« The slowdown in China’s economy looks set to continue, with lower GDP growth likely the new norm, » said Winston Ke, portfolio manager at First State Stewart Asia IM. « As a result, it has become more challenging for China equity investors to find easy investment opportunities. »
Edward Lam, portfolio manager at Somerset Capital Management, noted the « 15 years of uninterrupted financial expansion and credit growth », while adding that « high levels of debt are not necessarily an issue when an economy is growing, but a cooling economy gives rise to the risk of deteriorating debt servicing capacity ».
He added that « many structural, unrepeatable factors have driven growth over the past two decades », and now China will have to rely on other methods to promote growth « which will be very difficult ».
The answer, according to many, lies in stimulus, although what that will look like is uncertain.
« We anticipate the policymakers’ response will be the same as in the past year, walking the thin line between keeping the country’s debt under control and using targeted fiscal and monetary measures to cushion downside risks, » said Chun-Him Tam, head of fixed income Asia at RBC Wealth Management.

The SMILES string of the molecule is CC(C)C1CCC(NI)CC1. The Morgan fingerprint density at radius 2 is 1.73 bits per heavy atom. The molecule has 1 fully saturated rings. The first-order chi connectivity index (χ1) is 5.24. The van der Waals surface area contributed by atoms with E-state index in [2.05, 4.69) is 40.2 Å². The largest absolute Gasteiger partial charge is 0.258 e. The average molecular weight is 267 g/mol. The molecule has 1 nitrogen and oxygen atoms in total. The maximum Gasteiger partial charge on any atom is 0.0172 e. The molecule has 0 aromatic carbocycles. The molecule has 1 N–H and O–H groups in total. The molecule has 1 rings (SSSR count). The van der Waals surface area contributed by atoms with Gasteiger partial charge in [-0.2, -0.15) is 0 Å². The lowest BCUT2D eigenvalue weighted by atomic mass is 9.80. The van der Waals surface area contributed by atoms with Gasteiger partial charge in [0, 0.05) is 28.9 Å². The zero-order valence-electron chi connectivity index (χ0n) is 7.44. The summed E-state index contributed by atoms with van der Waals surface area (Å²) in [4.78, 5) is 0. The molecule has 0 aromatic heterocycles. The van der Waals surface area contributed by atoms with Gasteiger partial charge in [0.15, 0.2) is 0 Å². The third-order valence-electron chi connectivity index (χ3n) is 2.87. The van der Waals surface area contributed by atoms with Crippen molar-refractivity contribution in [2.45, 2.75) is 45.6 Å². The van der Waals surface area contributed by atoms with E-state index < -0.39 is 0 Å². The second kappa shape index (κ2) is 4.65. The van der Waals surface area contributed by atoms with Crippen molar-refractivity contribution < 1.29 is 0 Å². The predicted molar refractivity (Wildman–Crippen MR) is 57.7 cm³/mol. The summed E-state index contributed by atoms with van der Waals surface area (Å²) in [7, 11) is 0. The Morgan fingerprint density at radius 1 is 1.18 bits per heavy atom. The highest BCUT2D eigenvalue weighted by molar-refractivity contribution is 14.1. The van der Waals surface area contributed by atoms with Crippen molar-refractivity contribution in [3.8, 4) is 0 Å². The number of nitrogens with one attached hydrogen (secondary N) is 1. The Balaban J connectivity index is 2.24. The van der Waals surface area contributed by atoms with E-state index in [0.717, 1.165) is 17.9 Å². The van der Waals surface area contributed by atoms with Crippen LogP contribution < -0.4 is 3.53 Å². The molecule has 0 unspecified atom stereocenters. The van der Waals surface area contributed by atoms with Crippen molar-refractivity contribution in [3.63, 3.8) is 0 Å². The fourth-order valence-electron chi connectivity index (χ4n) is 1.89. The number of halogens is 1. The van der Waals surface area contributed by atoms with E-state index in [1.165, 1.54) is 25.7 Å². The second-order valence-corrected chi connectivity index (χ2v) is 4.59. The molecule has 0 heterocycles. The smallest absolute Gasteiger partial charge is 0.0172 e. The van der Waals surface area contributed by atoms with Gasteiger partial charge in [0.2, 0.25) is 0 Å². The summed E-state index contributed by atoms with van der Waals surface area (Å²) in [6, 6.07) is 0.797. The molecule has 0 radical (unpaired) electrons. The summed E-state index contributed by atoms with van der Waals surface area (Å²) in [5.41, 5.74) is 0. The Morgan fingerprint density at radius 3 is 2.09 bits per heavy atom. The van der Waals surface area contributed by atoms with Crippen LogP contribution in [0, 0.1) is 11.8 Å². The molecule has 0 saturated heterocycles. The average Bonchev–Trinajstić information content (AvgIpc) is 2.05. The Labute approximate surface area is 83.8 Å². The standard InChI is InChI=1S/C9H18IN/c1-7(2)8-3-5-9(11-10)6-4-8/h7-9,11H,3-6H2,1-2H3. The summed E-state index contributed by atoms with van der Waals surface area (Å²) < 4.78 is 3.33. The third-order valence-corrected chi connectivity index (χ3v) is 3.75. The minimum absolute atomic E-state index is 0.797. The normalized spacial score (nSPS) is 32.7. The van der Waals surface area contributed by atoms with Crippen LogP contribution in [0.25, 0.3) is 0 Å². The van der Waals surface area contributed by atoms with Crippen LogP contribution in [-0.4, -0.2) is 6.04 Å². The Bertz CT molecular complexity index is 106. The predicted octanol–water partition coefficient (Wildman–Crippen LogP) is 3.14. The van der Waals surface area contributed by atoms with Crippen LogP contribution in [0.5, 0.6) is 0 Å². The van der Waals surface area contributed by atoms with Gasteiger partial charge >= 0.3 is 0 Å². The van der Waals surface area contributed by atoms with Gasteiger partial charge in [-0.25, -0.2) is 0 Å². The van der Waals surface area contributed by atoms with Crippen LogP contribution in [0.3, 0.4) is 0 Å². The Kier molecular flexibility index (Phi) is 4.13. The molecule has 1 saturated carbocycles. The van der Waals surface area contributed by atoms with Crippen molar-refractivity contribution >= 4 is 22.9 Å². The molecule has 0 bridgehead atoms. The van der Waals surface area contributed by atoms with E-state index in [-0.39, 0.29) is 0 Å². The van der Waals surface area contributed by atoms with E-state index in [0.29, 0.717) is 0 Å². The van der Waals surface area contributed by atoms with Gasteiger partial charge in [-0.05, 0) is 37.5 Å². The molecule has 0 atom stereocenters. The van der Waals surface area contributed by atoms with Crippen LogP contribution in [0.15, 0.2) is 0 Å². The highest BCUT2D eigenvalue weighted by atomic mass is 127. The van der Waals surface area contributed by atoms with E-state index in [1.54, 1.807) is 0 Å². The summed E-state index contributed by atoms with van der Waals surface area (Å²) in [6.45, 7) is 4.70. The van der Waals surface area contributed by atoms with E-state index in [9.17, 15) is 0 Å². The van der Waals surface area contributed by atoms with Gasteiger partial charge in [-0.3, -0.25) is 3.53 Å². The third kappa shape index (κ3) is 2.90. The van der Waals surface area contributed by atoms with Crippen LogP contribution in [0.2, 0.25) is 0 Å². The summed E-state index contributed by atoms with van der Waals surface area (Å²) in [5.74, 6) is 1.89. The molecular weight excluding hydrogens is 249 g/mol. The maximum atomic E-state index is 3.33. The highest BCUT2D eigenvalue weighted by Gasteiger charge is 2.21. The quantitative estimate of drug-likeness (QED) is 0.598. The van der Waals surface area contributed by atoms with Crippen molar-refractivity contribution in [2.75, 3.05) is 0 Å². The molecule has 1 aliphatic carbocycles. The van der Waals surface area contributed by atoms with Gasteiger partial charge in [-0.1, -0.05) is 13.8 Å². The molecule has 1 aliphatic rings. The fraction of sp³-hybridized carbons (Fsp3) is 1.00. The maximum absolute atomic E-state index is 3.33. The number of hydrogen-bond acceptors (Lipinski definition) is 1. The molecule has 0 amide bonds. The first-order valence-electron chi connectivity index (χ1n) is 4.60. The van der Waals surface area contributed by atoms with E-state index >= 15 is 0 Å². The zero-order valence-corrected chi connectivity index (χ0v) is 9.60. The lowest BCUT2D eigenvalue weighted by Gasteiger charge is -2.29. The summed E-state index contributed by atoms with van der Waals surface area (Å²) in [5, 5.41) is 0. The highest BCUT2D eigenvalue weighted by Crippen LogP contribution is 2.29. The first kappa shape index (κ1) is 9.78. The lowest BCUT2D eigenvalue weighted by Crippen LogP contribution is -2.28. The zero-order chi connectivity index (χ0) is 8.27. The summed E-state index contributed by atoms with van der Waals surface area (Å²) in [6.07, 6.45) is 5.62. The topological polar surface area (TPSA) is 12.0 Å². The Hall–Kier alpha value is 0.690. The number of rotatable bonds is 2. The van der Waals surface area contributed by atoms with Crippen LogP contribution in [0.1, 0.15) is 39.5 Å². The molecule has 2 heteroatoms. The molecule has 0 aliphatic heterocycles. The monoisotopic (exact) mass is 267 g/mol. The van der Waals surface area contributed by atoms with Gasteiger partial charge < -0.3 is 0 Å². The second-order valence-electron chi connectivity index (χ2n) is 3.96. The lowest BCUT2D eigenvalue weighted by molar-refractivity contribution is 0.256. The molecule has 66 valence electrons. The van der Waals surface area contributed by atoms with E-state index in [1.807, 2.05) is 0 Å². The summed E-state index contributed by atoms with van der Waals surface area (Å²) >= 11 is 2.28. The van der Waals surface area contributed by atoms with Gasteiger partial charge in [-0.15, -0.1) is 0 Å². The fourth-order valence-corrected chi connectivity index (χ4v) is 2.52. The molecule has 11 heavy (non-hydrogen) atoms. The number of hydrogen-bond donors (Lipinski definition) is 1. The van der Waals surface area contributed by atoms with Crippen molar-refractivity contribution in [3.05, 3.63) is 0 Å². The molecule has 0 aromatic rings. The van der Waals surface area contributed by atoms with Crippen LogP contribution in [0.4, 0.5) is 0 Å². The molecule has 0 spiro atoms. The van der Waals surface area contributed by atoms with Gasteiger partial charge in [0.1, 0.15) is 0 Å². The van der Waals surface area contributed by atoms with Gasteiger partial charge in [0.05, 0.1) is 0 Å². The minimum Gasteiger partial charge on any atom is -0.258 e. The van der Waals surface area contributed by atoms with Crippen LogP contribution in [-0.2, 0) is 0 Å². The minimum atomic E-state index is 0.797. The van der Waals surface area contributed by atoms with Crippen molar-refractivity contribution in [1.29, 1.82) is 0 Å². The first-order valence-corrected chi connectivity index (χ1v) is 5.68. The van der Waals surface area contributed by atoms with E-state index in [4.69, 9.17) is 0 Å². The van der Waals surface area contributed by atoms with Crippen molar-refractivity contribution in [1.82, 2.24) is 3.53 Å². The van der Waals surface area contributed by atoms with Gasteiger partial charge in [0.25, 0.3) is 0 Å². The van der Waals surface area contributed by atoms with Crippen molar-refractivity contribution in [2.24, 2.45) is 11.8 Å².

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Vanguard’s Wang took a less positive stance regarding China’s ability to weather both its slowdown and external woes: « Rising uncertainty externally may increase the temptation for Chinese policymakers to kick the can down the road by emphasizing short-term growth stability to the detriment of longer-term financial stability and structural reforms. »
She said: « The result over time will be an increase in the risks of a ‘Japan-style stagnation’ or an ’emerging-market-style instability’ scenario. »
Seema Shah, chief strategist at Principal Global Investors, believes the secret behind China’s success lies in a solution to its trade war with China: « A US-China trade resolution, even just a partial deal which stops further tariffs, will reinforce the wealth of China’s stimulus measures introduced over the past year, stabilising the economy and thereby lifting the emerging Asia region. »